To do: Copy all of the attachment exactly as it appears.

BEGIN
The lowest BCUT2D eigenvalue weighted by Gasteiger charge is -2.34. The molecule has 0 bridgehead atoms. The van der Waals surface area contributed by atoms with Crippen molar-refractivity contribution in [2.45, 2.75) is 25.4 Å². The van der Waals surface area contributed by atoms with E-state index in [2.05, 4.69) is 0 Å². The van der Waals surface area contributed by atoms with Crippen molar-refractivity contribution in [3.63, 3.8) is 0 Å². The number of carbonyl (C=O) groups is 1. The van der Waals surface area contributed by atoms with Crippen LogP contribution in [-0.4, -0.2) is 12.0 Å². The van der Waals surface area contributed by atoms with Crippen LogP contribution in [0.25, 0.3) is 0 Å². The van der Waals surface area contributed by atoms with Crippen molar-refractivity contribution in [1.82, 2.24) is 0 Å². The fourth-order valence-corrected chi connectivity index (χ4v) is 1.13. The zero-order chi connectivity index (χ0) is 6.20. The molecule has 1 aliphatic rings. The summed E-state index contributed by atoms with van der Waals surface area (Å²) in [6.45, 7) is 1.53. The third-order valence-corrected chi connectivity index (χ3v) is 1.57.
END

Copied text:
The lowest BCUT2D eigenvalue weighted by Gasteiger charge is -2.34. The molecule has 0 bridgehead atoms. The van der Waals surface area contributed by atoms with Crippen molar-refractivity contribution in [2.45, 2.75) is 25.4 Å². The van der Waals surface area contributed by atoms with E-state index in [2.05, 4.69) is 0 Å². The van der Waals surface area contributed by atoms with Crippen molar-refractivity contribution in [3.63, 3.8) is 0 Å². The number of carbonyl (C=O) groups is 1. The van der Waals surface area contributed by atoms with Crippen LogP contribution in [-0.4, -0.2) is 12.0 Å². The van der Waals surface area contributed by atoms with Crippen LogP contribution in [0.25, 0.3) is 0 Å². The van der Waals surface area contributed by atoms with Crippen molar-refractivity contribution in [1.82, 2.24) is 0 Å². The fourth-order valence-corrected chi connectivity index (χ4v) is 1.13. The zero-order chi connectivity index (χ0) is 6.20. The molecule has 1 aliphatic rings. The summed E-state index contributed by atoms with van der Waals surface area (Å²) in [6.45, 7) is 1.53. The third-order valence-corrected chi connectivity index (χ3v) is 1.57.